"This is the chance that everybody gets to see the real me. Whether I go out and put on a spectacular performance and I
win, or I fail miserably, it’s on me and I’ve had the opportunity." - Luke Zachrich
“When I started I was just this kid that didn’t have any responsibilities, and I just trained and trained and trained.”
He chuckles, because today, things are quite different for the 32-year-old from Columbus, Ohio. Sure, he spends plenty of time in the gym preparing for his UFC 175 bout against Guilherme Vasconcelos this Saturday, but he also owns a gym, along with two restaurants (a third should open later this summer), and he’s a married father of a daughter, with another child on the way. Some would say he’s more than made up for the lack of responsibilities in his younger days.
“It’s neat to see how my life’s changed and what I’ve got going on now, and I still have the same goals and same desire to go compete at the highest level and accomplish some goals that I set for myself over ten years ago,” said Zachrich. “I’m an average person, and I’m no different than anybody else out there, but I’m so driven and I’m so thankful for the opportunity to fight here.”
If anyone has paid his dues to get that opportunity, it’s Zachrich, a member of Team Forrest on season seven of The Ultimate Fighter in 2008. But unlike several of his castmates, including Amir Sadollah, Matt Brown, and CB Dollaway, his opportunity to compete in the Octagon took a lot longer.
“I came off The Ultimate Fighter, I strung three fights together really quick and I thought I was gonna get back,” he said. “It didn’t happen.”
After those three wins in 2008-09, Zachrich got submitted in a 2010 bout by Eric Schambari, and a two-year layoff due to a back injury followed. When he returned in 2012, he was still cautiously optimistic, but when three more wins on the local circuit didn’t produce any call from the UFC, he wondered whether he was wasting his time.
“I got to the point where after I came off the two-year layoff from the back injury, I didn’t know,” he said. “I thought if I got one or two fights, maybe three, that I could get back within a year, but it was really tough to get the fights. And once I got my three fights and it wasn’t happening, I really started debating whether I was going to stick around and continue to do this.”
In March of 2014, Zachrich won his first pro boxing match, stopping John Felty in two rounds, and he was ready to move on. Then the phone rang.
“As soon as I stopped wanting it, it happened,” he laughs, “it” being a call from the UFC to step in to face Brazil’s Caio Magalhaes on 11 days’ notice.
“I was so excited to get the call, I would have taken it on one day’s notice if I hadn’t trained in three months,” he laughs. “It didn’t make a difference. I cut a ton of weight to get down, and I actually felt really confident that I could win that fight. But it’s one of those things: you take a fight on 11 days’ notice against a guy who has been training for a long time and who was part of a very good camp, and unfortunately it didn’t go my way.”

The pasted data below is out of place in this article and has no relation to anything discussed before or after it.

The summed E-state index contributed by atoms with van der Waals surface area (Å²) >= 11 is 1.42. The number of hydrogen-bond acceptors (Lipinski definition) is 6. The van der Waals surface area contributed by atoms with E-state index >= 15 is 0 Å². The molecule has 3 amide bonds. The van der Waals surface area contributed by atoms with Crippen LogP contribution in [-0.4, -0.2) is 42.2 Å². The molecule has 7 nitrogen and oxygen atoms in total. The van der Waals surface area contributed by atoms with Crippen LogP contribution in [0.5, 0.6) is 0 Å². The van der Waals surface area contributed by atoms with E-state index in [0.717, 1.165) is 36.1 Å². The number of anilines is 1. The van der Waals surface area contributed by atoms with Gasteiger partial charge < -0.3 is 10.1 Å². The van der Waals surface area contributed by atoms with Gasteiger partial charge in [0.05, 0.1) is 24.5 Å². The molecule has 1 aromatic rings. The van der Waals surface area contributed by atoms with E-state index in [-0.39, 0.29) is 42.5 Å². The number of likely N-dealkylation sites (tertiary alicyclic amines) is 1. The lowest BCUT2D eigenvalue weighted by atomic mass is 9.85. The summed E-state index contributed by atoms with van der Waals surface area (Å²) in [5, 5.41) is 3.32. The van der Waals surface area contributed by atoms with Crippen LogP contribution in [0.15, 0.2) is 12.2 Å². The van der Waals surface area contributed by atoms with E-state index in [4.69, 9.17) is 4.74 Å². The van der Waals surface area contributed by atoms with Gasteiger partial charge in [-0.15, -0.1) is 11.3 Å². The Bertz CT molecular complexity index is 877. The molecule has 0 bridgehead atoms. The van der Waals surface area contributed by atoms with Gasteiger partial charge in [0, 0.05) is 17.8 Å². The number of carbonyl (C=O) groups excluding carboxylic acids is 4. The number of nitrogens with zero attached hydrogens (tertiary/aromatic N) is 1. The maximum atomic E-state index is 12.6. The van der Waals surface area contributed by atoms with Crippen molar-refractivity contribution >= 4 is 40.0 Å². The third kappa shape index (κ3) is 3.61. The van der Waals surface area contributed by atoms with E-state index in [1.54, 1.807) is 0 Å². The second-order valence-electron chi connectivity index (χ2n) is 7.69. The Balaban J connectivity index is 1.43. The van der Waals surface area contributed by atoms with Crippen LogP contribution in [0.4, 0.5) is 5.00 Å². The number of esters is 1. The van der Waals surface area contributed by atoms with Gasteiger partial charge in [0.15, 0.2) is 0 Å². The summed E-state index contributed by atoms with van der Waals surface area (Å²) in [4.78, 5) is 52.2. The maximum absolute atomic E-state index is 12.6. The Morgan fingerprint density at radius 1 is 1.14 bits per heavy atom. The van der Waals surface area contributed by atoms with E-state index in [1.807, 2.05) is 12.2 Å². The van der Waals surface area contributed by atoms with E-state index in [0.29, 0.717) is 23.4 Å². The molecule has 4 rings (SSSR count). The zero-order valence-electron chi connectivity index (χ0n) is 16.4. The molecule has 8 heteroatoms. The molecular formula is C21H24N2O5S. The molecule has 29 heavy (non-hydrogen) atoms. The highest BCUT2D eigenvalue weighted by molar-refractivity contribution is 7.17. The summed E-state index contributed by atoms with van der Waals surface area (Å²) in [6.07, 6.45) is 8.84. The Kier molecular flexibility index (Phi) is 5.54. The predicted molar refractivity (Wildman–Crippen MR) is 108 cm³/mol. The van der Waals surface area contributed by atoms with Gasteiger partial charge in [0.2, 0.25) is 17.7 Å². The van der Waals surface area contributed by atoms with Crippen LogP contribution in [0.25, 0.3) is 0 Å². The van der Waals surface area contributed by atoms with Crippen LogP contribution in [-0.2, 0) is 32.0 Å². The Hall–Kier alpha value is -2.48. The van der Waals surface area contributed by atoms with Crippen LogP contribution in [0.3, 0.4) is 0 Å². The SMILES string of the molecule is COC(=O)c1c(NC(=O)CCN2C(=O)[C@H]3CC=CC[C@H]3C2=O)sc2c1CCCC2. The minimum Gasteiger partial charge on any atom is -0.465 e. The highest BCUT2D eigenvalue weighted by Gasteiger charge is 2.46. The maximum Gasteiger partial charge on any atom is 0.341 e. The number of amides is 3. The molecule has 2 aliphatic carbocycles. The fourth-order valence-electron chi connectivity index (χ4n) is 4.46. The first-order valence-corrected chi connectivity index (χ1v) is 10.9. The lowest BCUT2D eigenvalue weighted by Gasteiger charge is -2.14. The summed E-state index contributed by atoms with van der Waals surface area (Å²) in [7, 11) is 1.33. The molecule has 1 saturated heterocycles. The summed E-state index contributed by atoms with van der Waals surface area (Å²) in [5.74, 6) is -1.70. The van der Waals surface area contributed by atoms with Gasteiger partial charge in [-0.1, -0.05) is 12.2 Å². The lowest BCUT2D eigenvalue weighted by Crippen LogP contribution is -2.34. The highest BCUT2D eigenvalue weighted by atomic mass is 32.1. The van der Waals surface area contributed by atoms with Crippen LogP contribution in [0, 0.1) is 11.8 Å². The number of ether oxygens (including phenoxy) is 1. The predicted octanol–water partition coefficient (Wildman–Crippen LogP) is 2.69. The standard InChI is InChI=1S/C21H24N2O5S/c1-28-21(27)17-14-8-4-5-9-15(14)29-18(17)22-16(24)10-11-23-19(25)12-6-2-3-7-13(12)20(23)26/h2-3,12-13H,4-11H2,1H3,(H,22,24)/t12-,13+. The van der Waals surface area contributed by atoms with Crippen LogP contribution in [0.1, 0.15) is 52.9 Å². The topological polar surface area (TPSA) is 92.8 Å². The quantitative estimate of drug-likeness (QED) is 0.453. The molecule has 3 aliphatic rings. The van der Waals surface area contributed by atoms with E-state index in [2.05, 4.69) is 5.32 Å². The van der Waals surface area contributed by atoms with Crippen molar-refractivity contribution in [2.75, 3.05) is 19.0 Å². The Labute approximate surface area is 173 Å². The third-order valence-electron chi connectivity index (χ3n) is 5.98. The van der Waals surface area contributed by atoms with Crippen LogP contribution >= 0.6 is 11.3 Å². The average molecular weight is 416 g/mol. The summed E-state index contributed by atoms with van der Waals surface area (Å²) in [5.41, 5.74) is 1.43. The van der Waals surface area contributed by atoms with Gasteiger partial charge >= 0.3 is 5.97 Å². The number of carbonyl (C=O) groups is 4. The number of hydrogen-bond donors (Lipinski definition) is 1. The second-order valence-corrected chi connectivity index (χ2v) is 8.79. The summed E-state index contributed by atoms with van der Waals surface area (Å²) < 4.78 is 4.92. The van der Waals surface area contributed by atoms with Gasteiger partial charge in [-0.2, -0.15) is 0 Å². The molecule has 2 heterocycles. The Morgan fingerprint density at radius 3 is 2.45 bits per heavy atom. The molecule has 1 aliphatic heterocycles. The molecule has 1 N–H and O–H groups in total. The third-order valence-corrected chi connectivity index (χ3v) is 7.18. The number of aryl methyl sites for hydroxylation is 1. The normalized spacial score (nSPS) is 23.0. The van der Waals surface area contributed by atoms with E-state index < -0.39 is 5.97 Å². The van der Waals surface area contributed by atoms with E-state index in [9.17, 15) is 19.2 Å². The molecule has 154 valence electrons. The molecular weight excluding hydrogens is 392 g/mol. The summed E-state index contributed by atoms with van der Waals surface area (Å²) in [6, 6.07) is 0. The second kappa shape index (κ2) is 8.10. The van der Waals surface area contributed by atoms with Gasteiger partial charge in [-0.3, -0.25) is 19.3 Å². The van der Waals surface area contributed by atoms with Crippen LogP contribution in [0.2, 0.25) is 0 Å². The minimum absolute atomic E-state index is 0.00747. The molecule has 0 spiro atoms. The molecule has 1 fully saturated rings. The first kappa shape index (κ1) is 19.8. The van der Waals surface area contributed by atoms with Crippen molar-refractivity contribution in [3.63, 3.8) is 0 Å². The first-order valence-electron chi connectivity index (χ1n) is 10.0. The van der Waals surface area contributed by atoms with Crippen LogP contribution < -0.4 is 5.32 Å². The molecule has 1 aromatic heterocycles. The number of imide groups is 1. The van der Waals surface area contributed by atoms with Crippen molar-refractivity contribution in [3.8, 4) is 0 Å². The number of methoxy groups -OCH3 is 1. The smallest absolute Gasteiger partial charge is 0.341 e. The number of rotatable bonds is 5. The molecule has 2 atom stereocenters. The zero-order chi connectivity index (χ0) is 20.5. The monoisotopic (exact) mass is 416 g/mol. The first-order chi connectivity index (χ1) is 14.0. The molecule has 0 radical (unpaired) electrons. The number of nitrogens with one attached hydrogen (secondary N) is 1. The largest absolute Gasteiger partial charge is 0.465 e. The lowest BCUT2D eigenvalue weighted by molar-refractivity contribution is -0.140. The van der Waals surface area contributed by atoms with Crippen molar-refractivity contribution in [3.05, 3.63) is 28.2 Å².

Zachrich was stopped by Magalhaes in the first round. But he has no regrets.
“I’m fine with it,” he said. “I would have taken ten times the beating and I would have fought for five rounds and got beat up to where I couldn’t walk for three months just to get another opportunity to fight there again.”
He means it too. I joke with him and ask if the 185-pounder would have fought one of the heavyweight headliners – Fabricio Werdum or Travis Browne – that night if asked, already knowing the answer.
“I would have fought anybody they threw at me and I would have given my best just to get the opportunity,” he said with all sincerity. “That’s how important it was for me just to get into the UFC. I’ve been doing this for over ten years and now I feel like it’s my time to shine and I get the right opportunity to put a full camp in and now you can see what I’m made of.”
Saturday is his time against TUF Brazil 3’s Guilherme Vasconcelos. For Zachrich, this is his real UFC debut, his opportunity to prove himself on the big stage once and for all. For those who don’t fight for a living, it’s hard to understand just what this means.
“I don’t think your every day person really understands the trials, the tribulations, the heartbreak, and everything that goes along with being a fighter,” he said. “And the UFC is the absolute pinnacle of the sport, so to be able to even set foot in the Octagon, for a guy like me, coming off The Ultimate Fighter 7, I was there at that point, and that was one of the first seasons where they didn’t have everybody come back at the finale. So for me, I feel like I want it more than a lot of the other guys do. I feel like I’ve been through more, I’ve had more ups and downs, highs and lows, and I’m a 32-year-old guy.
“This is the chance that everybody gets to see the real me,” Zachrich continues. “Whether I go out and put on a spectacular performance and I win, or I fail miserably, it’s on me and I’ve had the opportunity. There are no excuses this time. I had a great camp, I’ve got a great team around me, I’ve got fantastic family support, so this is where you’re going to see the real me.”